If ever there was proof that we are living the Chinese Curse, 2014 was that proof. We are indeed living in interesting times.
2014 has been one of those years – for nearly everyone I know. It has been a year of highs and lows, of triumphs and frustrations, of deaths and of new beginnings. It has not been easy, but in the end, it has been worthwhile.
Our 2014 came in with a bang – although the previous October started off with an earler-than-usual hard frost, our weather leading up through the holidays led to vibrant new growth on my favorite Granada rose bush, which I photographed with some disbelief on Christmas Eve.
Then, in the first week of January, we had back to back lows of 8 and 7 degrees respectively, the lowest I have personally experienced in my life, which resulted in a burst water pipe in the studio, along with the death of all that vibrant new growth on the Granada rose. What can I say? I’m a Sun Belt baby. I remembered to leave the water dripping in the main house, but although I remembered to crank up the heat in the studio, I forgot all about leaving the water dripping. Oops.
I thought it might be the death of the rose itself, but it wound up coming back strong in the spring, and today – New Year’s Eve 2014 – it has vibrant new growth again, despite several hard freezes so far, including back to back lows of 19 degrees and 17 degrees respectively in early November. Quite a rose – especially considering that I fell in love with it during my childhood in suburban Los Angeles, both from the rose bush my mother planted in our back yard, and for the many more from which Granada Park in Monterey Park took its name.
Tonight we are expecting a low of 27 degrees, with the same again tomorrow night. Tomorrow, I will be taking cuttings from the rose to root over the winter. I am pretty confident that I can get them to root, but if not, cutting the rose bush back at this point will only help it, as it will then put all its efforts into its root system. And, if they do root, I’ll have that many more Granada roses to enjoy.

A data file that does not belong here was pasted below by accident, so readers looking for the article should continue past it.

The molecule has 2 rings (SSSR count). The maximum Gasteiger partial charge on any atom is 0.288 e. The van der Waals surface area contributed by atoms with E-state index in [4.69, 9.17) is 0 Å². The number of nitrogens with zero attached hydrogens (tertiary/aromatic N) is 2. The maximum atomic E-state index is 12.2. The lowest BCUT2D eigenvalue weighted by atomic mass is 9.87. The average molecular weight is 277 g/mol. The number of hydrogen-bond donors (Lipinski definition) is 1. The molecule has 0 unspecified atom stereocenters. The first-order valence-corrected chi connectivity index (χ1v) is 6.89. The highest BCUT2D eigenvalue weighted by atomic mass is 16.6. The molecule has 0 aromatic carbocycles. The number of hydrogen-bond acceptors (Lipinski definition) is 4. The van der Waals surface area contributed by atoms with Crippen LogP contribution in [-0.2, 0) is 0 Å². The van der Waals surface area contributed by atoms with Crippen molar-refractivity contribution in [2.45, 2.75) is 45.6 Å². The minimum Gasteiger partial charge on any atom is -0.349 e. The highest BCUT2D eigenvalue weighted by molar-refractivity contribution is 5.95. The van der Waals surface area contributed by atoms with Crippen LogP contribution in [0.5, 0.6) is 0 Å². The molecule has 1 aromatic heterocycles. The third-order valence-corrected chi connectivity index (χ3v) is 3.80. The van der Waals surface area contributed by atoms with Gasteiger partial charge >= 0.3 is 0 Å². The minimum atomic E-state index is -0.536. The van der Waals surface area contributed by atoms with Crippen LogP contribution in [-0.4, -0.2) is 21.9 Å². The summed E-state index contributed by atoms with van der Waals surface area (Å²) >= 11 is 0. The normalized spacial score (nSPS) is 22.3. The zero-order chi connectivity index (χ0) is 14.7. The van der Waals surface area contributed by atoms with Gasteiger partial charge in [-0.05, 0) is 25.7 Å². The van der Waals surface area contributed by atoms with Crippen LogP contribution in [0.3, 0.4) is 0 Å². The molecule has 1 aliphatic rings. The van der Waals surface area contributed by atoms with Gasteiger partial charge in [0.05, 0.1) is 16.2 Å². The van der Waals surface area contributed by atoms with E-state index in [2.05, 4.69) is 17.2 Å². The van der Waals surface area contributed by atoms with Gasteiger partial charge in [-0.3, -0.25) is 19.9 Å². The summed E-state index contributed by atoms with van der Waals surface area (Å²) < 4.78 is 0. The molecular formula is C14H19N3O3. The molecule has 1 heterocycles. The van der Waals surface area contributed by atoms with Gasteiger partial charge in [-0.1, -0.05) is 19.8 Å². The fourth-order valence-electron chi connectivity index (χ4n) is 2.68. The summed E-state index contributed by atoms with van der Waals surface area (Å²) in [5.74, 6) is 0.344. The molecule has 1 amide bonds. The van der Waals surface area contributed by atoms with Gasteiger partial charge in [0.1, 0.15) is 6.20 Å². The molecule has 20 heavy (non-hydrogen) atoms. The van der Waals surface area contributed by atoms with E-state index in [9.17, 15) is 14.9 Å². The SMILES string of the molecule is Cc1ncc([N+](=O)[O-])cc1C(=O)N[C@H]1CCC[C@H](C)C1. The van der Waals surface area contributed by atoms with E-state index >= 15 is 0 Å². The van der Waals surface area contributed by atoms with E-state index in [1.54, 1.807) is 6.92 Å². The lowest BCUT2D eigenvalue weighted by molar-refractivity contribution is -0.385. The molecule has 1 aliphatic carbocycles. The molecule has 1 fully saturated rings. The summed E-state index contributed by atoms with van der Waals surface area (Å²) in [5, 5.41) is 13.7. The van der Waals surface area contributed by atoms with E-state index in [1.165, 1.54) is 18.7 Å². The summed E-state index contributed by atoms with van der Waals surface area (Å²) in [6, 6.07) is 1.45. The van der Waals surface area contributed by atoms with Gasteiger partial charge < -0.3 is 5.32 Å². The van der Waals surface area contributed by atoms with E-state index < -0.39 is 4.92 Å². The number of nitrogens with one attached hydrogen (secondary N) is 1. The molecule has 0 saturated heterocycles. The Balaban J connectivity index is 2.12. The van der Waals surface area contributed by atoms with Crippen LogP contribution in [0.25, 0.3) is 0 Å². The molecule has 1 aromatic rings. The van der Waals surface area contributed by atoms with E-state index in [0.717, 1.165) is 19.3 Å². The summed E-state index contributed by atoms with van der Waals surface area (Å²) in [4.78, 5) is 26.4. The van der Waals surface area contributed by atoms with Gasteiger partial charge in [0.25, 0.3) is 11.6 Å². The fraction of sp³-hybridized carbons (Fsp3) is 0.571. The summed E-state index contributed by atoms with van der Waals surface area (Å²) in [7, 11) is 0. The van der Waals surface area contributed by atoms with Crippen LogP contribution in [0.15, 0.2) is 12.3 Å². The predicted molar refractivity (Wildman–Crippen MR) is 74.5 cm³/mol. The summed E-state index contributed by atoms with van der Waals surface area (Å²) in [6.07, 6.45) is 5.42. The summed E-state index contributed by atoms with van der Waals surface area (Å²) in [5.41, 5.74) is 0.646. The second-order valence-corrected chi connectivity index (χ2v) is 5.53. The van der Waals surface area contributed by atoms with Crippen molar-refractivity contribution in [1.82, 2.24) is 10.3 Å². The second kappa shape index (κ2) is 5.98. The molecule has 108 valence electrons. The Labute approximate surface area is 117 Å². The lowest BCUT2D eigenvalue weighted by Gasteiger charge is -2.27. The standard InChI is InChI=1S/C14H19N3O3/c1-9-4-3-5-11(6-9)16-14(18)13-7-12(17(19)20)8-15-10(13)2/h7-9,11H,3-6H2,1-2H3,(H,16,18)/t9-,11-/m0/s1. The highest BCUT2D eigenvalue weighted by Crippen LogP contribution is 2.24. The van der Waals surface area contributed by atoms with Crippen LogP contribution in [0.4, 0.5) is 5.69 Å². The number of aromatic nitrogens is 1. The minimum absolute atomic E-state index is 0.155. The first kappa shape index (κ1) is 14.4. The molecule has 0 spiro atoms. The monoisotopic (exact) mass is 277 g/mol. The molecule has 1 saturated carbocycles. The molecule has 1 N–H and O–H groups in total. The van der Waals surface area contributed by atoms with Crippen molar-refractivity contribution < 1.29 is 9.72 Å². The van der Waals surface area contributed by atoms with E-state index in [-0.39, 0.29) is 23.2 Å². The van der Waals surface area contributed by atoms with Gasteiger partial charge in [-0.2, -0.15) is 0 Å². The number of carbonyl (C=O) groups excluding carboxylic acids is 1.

Most sources cite the Granada rose, and heirloom variety also known as Donatella, as being hardy from Zones 6 through 9, though a couple of sources state that it is hardy to Zone 5a, which is exceptionally hardy for a hybrid tea rose. My mother’s Granada that I loved so much as a child was huge and spectacular by the time we moved across town, gorgeous in its nearly year-long bloom, and the sweet, spicy scent was always what I really loved about it – it was completely in its element in Southern California.
After leaving my native California, I tried several times to grow it in my adopted home in the Tampa Bay area, but the rose was less than pleased wth the high humidity and low soil fertility, and did only okay, never living beyond a few years. Our water table was too high, and although it would do okay for a year or two, eventually it would drown during a period of flooding. Roses like water, but not THAT much water – and the high sulphur content in the local groundwater was probably not helpful. C’est la vie.
Our current Granada rose abides beneath our bedroom window, our only south-facing window, and was covered in blooms up until the beginning of October. Interestingly, for the second year in a row, it has shot up a huge vertical cane over six feet tall, although it is not typically a climber. Apparently it forgot to read that part in its description. Last year’s cane died in our ridiculously hard pipe-bursting freezes, and this year’s cane will be drastically shortened tomorrow, leading I hope to more vigorous growth in the spring.